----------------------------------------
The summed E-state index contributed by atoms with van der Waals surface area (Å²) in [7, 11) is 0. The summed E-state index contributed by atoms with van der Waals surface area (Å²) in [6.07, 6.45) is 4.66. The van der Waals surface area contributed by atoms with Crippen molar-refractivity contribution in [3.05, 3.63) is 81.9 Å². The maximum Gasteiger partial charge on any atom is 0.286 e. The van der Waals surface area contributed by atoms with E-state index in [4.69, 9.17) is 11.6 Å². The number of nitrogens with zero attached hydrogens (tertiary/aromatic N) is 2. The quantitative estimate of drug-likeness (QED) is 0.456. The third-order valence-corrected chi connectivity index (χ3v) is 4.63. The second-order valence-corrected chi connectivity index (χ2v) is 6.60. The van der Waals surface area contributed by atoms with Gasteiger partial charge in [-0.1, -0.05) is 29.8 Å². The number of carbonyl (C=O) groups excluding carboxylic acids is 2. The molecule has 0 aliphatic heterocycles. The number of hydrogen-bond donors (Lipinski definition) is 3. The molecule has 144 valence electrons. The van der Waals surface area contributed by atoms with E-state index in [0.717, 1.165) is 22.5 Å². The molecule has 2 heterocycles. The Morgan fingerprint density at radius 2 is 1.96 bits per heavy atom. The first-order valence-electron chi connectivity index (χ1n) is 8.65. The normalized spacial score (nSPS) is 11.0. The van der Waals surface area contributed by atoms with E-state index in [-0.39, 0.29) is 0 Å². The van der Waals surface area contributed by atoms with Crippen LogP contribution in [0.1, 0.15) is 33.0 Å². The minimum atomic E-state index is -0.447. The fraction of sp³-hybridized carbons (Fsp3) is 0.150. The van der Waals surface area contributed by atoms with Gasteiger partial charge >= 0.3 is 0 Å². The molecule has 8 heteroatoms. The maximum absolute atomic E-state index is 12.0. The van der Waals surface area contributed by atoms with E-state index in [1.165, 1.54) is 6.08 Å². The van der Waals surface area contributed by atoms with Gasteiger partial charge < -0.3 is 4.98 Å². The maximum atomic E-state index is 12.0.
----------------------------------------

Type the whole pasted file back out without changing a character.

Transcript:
The summed E-state index contributed by atoms with van der Waals surface area (Å²) in [7, 11) is 0. The summed E-state index contributed by atoms with van der Waals surface area (Å²) in [6.07, 6.45) is 4.66. The van der Waals surface area contributed by atoms with Crippen molar-refractivity contribution in [3.05, 3.63) is 81.9 Å². The maximum Gasteiger partial charge on any atom is 0.286 e. The van der Waals surface area contributed by atoms with E-state index in [4.69, 9.17) is 11.6 Å². The number of nitrogens with zero attached hydrogens (tertiary/aromatic N) is 2. The quantitative estimate of drug-likeness (QED) is 0.456. The third-order valence-corrected chi connectivity index (χ3v) is 4.63. The second-order valence-corrected chi connectivity index (χ2v) is 6.60. The van der Waals surface area contributed by atoms with Gasteiger partial charge in [-0.1, -0.05) is 29.8 Å². The number of carbonyl (C=O) groups excluding carboxylic acids is 2. The molecule has 0 aliphatic heterocycles. The number of hydrogen-bond donors (Lipinski definition) is 3. The molecule has 144 valence electrons. The van der Waals surface area contributed by atoms with E-state index in [0.717, 1.165) is 22.5 Å². The molecule has 2 heterocycles. The Morgan fingerprint density at radius 2 is 1.96 bits per heavy atom. The first-order valence-electron chi connectivity index (χ1n) is 8.65. The normalized spacial score (nSPS) is 11.0. The van der Waals surface area contributed by atoms with E-state index in [-0.39, 0.29) is 0 Å². The van der Waals surface area contributed by atoms with Crippen LogP contribution in [0.1, 0.15) is 33.0 Å². The minimum atomic E-state index is -0.447. The fraction of sp³-hybridized carbons (Fsp3) is 0.150. The van der Waals surface area contributed by atoms with Gasteiger partial charge >= 0.3 is 0 Å². The molecule has 8 heteroatoms. The maximum absolute atomic E-state index is 12.0. The van der Waals surface area contributed by atoms with E-state index in [1.165, 1.54) is 6.08 Å². The van der Waals surface area contributed by atoms with Gasteiger partial charge < -0.3 is 4.98 Å². The maximum atomic E-state index is 12.0.